I feel Adam Druckman’s pain. I just read his column titled "Slo-town" (MT, April 4-10). I used to live at Eight Mile and Van Dyke in Detroit. The truth of the matter is people don't like to come to Detroit. No street lights, people always walking around. You know, it's kind of shady. It took ABC Warehouse three days to finally deliver a stove to my house. It took Ameritech two months to install our phone line. Our cable appointment was cancelled so many times (three) that we decided we just won't watch TV anymore. I just don't understand it either. They want to attract people to live in D-town again but the people who provide us with services are so incompetent it almost makes it impossible to live inside the city. Sad but true. Tell me when was the last time you had a really good piece of meat from one of the grocery stores? When was the last time you took the bus? When was the last time you decided to go for a nightly stroll just to catch a glimpse of romance inside our beautiful city? —Marianne Burrows, email@example.com, Eastpointe
I'm the one at Space that had the foursome on the bed and was mentioned in Loose Lips ("Punching, funding, Spacing," MT, April 4-10). I thought your little blurb was about as tacky as 2-year-old flypaper in the heat of the south. Sounds like you had a bad time and took it out in your article. Which I can't really say much about ... you are doing your job. The smuttier the better, right? Come on! A foursome with a brother/sister? An "ideal montage for a porno scene"? That's pretty nasty. It was a perfectly cute picture and you ruined it. By the way, that's me on the left. And for the record, that's my sister on the far right).
I'm not pissed off or anything, just moderately unhappy with your insinuations and I thought you should know about it. —Brian J. Graves, firstname.lastname@example.org, St. Clair Shores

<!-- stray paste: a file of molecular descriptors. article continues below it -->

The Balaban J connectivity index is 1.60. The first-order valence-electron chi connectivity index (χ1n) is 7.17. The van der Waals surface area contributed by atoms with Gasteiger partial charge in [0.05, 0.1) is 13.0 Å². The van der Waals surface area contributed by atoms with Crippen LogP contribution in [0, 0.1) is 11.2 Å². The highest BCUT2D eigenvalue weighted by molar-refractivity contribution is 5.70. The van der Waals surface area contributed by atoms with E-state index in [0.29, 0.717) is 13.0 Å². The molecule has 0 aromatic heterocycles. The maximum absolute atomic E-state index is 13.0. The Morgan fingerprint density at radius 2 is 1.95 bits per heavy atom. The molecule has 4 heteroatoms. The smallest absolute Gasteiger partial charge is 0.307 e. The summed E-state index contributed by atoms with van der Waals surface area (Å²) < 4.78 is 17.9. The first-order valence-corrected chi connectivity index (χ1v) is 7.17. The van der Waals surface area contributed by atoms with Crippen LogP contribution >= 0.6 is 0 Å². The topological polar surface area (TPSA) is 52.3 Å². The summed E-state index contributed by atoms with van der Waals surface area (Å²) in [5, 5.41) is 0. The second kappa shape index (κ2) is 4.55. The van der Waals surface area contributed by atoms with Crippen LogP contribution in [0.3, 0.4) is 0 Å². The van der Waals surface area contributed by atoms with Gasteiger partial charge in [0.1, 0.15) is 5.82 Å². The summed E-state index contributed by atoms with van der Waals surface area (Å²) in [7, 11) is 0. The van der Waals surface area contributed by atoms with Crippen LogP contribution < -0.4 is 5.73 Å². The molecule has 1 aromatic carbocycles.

They don’t say
Jack Lessenberry forgot to mention how far away from the truth the newspapers have gotten (Daily news blues," MT, March 28-April 3). People listen with a jaundiced ear and read with a jaundiced eye, as they should. The death's of the Kennedys and Martin Luther King started the downhill skid of public naiveté. It's getting the same way with TV news reporting. It's not so much what they are saying but what they are not reporting that matters deeply to those of us out here being affected by decisions we have no control over. No one covers the public rape of millions of Americans by the insurance companies. No one is talking about the differences between health care in other countries vs. our own. Only lies are being published by the people who have an investment in the status quo. That's why I don't pick up a newspaper. It does not address issue's pertinent to my life in the here and now. It's all propaganda ... no thanks. But you're right as rain about one thing. It is a damn shame. —Jacquelyn Casper, email@example.com, Clawson
In the hole
I am in the middle of Lessenberry's metropolitan Detroit donut, "the black hole" ("Making the census count," MT, April 4-10). Like any other "black hole," there is energy and light in deserted Detroit that cannot been seen and cannot escape.
Depopulation and demolition in Detroit has created an awe within me. Pollution levels are lower and the air is cleaner. Low-level traffic volume with their gas and noise pollutants have gone to suburbia. Natural grasses, wildflowers and weeds grow everywhere. We stroll down countrylike streets. My senses absorb fields of trees and scrubs, sometimes littered with old tires thrown there by suburbanites.
The people are great and on the friendly side. America is browning and European-Americans are welcome to return to their motherland, Europe, if they’ve got a problem. Migration is wide open to them. But I hear even Europe is browning.
In the 300th year of Detroit's birth, the Native Americans have returned to claim their heritage. Look, Jack, see the casino? If metropolitan government is not possible, then it's time for Detroit to downsize itself as Philadelphia is presently doing. "Black Hole Detroiters!" let's do the best with what we have. —H.H. Gentry, Detroit
I really enjoyed the article Curtrise Garner wrote regarding Half Past Three ("Chillin’ paradise," MT, March 28-April 3). My friends and I visit Half Past Three on a monthly basis. Your description of the lounge's atmosphere was right on point. Definitely continue to highlight exciting venues for Detroit's mature crowd. —Alicia Thornwell, firstname.lastname@example.org, Detroit
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